Sunday, October 17, 2021

Fraudulent Me

 

Hi Invisible Audience,

 

Can I confess something to you, Invisible Audience? I feel like a fraud. For two weeks now I’ve loaded a bunch of notebooks into my car with a suitcase full of worksheets and sharpened pencils and wet wipes and hauled them between my home and Leavenworth and Cashmere to teach kids Spanish. Certainly I am teaching them things. Certainly they’re having fun—or so most of them and their parents tell me. And yet I feel like a big fat fraud that will be found out and punished. Despite the fact that I’ve done this for 5 years now. Despite the fact that I have nearly 80 students total. Despite a B.A. in Spanish and long periods abroad. Even most importantly, perhaps, despite having read the entire Harry Potter series in Spanish, which of course is essential for teaching kids the magic of language.

 

I feel like a fraud in a lot of ways. As I’ve mentioned, I adopted a couple kittens. I keep thinking someone is going to stop me on the street and say, “What exactly do you think you’re doing? What makes you think YOU, of all people, can support other life, let alone your own?” I feel like a fraud sometimes when I do adult things, like I’m still a kid that liked to play house but didn’t know that adults are supposed to play for keeps.

 

The funniest small things make me feel like an adult. Going to a drive-thru car wash. Leaving a big tip. Arranging meetings with sales people. Being nice to a customer service person whose help I need. Paying someone to pay my quarterly payroll taxes. Remembering to offer someone something to drink when they get to my house. Getting my teeth cleaned.

 

Those small things make me feel like an adult, but there are many things that I feel like I do because you’re supposed to as an adult but they don’t necessarily make me feel adult-like. It’s as if I’m waiting for someone to notice that I’m not there yet; like I’m waiting to be thrown out of the adulting club.

 

I talked about this related to dating in another blog; about basically not feeling worthy. About not being able to take it in when someone complimented me. About not feeling like I deserve good things.

 

Good gracious, Invisible Audience. Being in my head is exhausting. Not only do I have a lot of physical tasks to do, I carry a huge weight around that can only be described as “shit I can’t figure out how to put down.” And this is one of those things.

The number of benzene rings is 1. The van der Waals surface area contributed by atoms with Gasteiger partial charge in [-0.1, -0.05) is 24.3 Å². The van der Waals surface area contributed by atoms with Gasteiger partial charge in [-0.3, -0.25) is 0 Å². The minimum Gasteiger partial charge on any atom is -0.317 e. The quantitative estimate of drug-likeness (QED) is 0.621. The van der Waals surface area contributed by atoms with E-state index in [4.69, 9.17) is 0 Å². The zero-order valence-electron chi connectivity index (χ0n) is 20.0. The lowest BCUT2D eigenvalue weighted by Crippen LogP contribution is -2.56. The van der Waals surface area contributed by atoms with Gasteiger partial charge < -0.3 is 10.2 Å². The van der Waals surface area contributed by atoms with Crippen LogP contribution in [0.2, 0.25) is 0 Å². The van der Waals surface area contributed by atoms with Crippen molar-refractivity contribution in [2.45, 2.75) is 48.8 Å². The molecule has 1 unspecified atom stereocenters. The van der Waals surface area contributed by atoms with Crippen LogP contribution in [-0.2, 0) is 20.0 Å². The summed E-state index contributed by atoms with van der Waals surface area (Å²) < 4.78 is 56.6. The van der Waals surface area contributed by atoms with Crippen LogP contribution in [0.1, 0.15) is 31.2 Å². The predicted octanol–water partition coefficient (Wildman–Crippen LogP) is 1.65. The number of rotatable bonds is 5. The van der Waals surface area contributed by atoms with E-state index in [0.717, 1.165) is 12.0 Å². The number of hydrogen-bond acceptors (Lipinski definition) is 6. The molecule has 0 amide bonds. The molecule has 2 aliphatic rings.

I recently heard a podcast on paradox—on holding two conflicting ideas in your head at once. Although I don’t feel like I’m very good at paradox, I nevertheless deal with it every day. Each day, I proceed as if I know what I’m doing. Each day, I feed my cats and make sure there’s enough food to last and buy more before it runs out. Each day, I prep more things for kids to learn. Each day, I load string cheese, snack packs and apple slices into a cooler to cart around in my car with all my other Spanish class stuff to make sure the kids are fed before I teach them things. Each day, there’s gas in my car because I put it there. Emails that require answers get answered. Action items I’ve said I’ll get completed get done. My rent is paid. My hair is clean. My shoes are tied. My mask is on.

 

So really, the only place I’m failing is in my head. That feeling almost cost me my Spanish class business—I felt like such a fraud that I almost didn’t pick it up again after the pandemic.

 

But you know what, Invisible Audience? I have felt like a fraud in all my jobs. I have felt like a fraud pretty much my whole life—imagining that if anyone realized how unsure I was, or how I looked naked, or how much of my mental space is taken up by dark imaginings, they would run for the hills screaming. So I kept leaving first, before they could.

 

Well, here I am. I still feel like a fraud, but I’m not running anymore.

 

Love and not-so-fraudulent kisses,

Morgan

 

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